Most of my friends and family can attest to the fact that I’m not a big fan of formal education. I went to school for a Bachelor’s degree because I felt like it was the thing to do. Everyone else was going to school, so why not? I also felt like I had to snag an undergraduate degree to get my foot in the door.
Admittedly, doing something because you feel pressured into it isn’t the healthiest rationale, especially when it comes to a process as trying as formal education. But that’s how I saw it and that’s what happened. And when I finished my undergraduate degree, I didn’t think I’d ever continue my education in the college setting. In fact, I hadn’t even considered the possibility.
Two years later, however, I chose to do just that.
In this post, I want to talk about two things: why I chose to pursue a graduate degree in Kinesiology; and what I learned from the experience. I remember searching for just this sort of information two years ago before I decided to further my education. Sadly, there’s not much out there. I’m hoping I can give a little help to those who are considering pursuing graduate study in Kinesiology, but aren’t sure if it’s worth it.
Why I Did It
I decided to go back to school because I wasn’t where I wanted to be and I didn’t know how to get there. I thought I’d graduate with my Bachelor’s degree in Kinesiology and take the several years of experience in the field that I already had and do something great with the combination. Unfortunately, that didn’t pan out. I spent a year pursuing my own business full-time and then spent another year back in the commercial fitness field. It mostly sucked.
So on a whim, I decided to go back to school. I made this decision hoping that it would open up additional opportunities for me. Specifically, I hoped that I would be able to pursue a career in fitness that didn’t revolve around sales. Exercise physiology and campus recreation are two great examples of career areas in fitness that a) prefer or require graduate education, and b) require minimal selling.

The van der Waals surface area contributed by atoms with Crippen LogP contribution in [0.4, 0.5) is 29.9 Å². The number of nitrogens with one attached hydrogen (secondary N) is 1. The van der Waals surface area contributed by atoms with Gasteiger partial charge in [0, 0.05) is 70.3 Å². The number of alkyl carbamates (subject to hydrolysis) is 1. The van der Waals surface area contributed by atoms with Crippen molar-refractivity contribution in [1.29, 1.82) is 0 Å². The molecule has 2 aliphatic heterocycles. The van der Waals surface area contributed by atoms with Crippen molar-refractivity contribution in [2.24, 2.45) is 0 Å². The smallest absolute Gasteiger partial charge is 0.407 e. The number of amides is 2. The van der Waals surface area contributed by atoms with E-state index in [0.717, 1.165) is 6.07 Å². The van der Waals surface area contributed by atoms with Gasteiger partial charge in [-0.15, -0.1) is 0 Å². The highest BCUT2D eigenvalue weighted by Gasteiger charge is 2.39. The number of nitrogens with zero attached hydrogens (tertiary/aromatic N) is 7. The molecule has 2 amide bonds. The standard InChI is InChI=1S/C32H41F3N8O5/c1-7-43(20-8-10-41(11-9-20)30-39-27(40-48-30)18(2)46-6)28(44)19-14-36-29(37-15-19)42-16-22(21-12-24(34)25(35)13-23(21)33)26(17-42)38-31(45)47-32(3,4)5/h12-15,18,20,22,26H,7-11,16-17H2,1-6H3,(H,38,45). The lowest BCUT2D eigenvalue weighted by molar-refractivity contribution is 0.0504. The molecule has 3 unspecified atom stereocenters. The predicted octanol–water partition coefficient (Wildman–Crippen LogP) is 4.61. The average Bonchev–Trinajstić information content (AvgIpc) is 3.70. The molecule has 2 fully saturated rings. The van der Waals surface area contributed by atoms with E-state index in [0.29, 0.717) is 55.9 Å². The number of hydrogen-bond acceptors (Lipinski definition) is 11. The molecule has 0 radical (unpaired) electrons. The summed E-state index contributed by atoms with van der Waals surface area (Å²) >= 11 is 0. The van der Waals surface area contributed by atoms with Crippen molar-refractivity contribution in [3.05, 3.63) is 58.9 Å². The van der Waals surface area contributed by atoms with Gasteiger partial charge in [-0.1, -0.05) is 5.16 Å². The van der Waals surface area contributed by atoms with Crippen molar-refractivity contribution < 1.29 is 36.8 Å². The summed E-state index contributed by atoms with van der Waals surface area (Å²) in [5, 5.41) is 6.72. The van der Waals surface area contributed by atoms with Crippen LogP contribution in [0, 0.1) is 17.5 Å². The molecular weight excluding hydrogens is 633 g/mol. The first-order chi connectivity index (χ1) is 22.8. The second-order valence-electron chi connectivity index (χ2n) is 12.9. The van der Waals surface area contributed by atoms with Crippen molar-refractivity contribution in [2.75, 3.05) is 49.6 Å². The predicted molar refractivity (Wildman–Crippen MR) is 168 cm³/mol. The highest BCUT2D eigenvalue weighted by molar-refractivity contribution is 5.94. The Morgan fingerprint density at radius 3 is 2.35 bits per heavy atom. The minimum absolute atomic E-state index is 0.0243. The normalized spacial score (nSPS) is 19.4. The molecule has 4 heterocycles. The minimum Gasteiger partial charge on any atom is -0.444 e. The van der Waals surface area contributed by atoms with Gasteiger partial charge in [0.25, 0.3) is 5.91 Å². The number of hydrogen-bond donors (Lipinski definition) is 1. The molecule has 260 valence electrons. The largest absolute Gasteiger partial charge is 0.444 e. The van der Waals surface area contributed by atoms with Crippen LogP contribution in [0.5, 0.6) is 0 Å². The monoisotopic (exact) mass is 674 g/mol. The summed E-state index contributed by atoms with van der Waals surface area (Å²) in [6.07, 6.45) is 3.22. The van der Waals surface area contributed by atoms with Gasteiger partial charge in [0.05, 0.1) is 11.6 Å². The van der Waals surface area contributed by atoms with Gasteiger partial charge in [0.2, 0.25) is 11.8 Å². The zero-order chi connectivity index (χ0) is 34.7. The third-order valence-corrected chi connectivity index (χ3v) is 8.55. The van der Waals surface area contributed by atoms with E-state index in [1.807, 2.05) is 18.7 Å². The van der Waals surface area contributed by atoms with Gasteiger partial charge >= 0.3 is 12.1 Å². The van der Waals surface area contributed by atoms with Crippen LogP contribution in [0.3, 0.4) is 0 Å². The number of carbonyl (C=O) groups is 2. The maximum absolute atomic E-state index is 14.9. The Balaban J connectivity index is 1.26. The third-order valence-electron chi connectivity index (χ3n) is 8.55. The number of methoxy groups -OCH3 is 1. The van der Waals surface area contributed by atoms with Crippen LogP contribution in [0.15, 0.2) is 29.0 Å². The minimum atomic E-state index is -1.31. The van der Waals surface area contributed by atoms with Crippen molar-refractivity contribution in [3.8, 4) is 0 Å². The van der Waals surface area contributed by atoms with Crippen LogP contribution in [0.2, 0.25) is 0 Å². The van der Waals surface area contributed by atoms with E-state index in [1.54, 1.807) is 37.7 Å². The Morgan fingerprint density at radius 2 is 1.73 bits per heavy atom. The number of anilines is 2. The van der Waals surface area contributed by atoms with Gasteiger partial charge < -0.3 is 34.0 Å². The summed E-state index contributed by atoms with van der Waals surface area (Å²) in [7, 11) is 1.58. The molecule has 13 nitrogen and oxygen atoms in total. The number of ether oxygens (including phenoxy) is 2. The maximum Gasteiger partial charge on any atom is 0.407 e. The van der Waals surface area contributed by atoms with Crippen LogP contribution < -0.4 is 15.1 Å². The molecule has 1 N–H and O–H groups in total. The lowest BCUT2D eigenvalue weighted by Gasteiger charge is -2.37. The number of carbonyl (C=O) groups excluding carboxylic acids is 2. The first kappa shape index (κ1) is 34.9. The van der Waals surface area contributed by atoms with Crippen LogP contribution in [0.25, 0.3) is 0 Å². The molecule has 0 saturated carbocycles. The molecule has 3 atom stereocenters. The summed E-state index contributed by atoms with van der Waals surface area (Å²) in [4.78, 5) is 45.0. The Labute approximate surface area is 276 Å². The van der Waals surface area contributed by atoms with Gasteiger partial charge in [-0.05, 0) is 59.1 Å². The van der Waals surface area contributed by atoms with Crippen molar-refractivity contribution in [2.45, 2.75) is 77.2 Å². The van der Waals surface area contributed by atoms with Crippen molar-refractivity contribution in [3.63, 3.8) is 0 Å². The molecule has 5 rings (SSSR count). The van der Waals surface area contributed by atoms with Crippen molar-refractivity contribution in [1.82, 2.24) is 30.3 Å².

That’s not the only reason I went back, though. I think another part of me chose to pursue a Master’s degree because I still wasn’t sure what I wanted to do with my life. Whether graduate students want to admit it or not, I’m sure many have chosen to continue their education to put off the grand question of what the fuck do I do with my life. I wanted to work in fitness, sure, but I still didn’t know the specifics of where I wanted to be. That bothered me because a few years earlier, I was 100% certain that I wanted to be a personal trainer for the rest of my life.
And, of course, I went back because I wanted to expand my knowledge. I had a good practical knowledge base from actually working as a personal trainer for several years, but I was lacking on the theoretical side. I wanted a better understanding of the intricacies of the human body and I thought a graduate education would provide me with this.
What I Learned
I’ll probably write an addendum to this part of the post in a few years because it’s still too early to say what effect the degree will have on my career options. For now, I can at least speak to what I learned during the program and how I feel about that. I’ll start with the small stuff, then move on to the meat of it.
Small Point #1: I learned that I can enjoy school under the right circumstances. I immediately found that I was challenged to a much greater degree than I ever was in undergrad, and that was awesome. More importantly, I found that I worked much harder due to this enhanced stimulation. If you’re looking to challenge your intelligence and/or your beliefs, graduate school is a good place to do so.
Small Point #2: As to Kinesiology-related knowledge that I picked up from my courses, I certainly can’t complain. I’m not going to delve into the nitty gritty details, but I will say that I learned about things that I probably wouldn’t have taken the time to pursue on my own. I also crammed in a bunch of information that isn’t applicable to daily life, and that’s okay. I wanted to learn more theory-based material and I did just that.